Several alternative social media platforms have emerged in response to perceptions that mainstream platforms are censoring traditional conservative ideologies. However, many of these alternative social media platforms have evolved to be outlets for hate speech and violent extremism. This study examines hate-based channels on Telegram from a US perspective. While Telegram has often been studied in relation to ISIS, less is known about its usage by US extremist users and movements. The authors used OSINT and observational methods on a sample of 125 Telegram channels containing hate speech and violent extremist content from far-right and far-left perspectives. The authors hypothesized that there would be a greater and growing presence of far-right activity compared to farleft activity due to current migration trends away from mainstream social media by the far-right. The authors also sought to observe the presence of disinformation campaigns, conspiracy theories, and accelerationism on Telegram. This study had four major findings: (1) the findings supported the hypothesis that more channels were host to farright dialogues, yet there were several far-left channels present, (2) 64.8% of the channels grew in size over a oneweek period, (3) 47 of the 125 channels were connected to well-known violent extremist movements or hate groups, and (4) QAnon and the COVID-19 pandemic were the most prominent sources of disinformation and conspiracy theories on Telegram. The findings of this study highlight that alternative social media platforms are a growing environment for a range of hateful ideologies and are aiding the spread of disinformation campaigns. This study concludes with a discussion on future strategies to combat the influence of the Internet on radicalization outcomes.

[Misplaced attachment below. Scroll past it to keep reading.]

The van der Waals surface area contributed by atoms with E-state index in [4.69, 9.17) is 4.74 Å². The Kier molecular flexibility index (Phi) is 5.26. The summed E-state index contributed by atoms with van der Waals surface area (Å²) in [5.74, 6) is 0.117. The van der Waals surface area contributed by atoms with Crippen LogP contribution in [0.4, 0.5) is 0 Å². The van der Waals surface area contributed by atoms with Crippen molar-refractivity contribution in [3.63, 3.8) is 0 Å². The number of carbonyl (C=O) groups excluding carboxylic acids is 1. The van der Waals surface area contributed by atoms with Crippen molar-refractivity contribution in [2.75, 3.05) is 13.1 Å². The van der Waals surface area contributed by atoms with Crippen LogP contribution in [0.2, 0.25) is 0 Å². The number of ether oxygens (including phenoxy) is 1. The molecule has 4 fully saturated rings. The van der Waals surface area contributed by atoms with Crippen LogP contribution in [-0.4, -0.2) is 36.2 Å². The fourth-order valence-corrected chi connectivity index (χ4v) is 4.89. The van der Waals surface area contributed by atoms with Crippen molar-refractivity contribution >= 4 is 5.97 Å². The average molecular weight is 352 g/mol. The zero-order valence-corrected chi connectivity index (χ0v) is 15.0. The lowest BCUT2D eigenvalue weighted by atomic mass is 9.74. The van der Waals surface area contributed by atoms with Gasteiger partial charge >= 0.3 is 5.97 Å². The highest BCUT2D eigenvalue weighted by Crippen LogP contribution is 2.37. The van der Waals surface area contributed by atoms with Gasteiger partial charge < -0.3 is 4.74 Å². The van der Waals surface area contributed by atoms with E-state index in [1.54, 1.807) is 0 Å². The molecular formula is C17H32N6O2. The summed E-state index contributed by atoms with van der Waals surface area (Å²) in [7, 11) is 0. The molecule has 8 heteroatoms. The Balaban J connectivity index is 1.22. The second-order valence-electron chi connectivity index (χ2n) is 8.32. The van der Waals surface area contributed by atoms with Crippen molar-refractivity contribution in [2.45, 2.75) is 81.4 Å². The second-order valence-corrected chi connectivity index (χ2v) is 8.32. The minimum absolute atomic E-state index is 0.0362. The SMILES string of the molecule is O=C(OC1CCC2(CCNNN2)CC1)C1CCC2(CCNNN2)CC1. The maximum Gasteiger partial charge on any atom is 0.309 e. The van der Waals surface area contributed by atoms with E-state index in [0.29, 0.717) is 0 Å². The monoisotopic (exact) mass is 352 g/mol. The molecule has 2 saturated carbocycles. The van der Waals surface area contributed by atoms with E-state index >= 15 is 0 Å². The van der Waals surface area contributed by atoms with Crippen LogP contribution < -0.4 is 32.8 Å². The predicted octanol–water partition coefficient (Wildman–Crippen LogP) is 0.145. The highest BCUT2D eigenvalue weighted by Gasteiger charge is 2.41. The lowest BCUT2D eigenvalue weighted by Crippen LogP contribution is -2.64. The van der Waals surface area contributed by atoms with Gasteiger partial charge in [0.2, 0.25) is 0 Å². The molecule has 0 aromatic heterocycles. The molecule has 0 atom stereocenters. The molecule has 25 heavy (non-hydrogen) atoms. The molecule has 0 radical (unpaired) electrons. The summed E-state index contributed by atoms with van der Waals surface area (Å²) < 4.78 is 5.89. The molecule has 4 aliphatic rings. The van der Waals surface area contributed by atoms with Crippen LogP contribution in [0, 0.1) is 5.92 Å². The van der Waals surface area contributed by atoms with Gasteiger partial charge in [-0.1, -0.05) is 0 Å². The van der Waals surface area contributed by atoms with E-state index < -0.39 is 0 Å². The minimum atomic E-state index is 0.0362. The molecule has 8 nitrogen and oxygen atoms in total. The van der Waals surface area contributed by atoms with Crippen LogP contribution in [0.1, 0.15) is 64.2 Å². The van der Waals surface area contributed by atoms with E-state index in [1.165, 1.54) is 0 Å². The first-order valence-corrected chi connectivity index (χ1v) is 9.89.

- Journal : Perspectives on Terrorism
- Author : Samantha Walther and Andrew McCoy
- Date : 2021
- Link : https://www.jstor.org/stable/27007298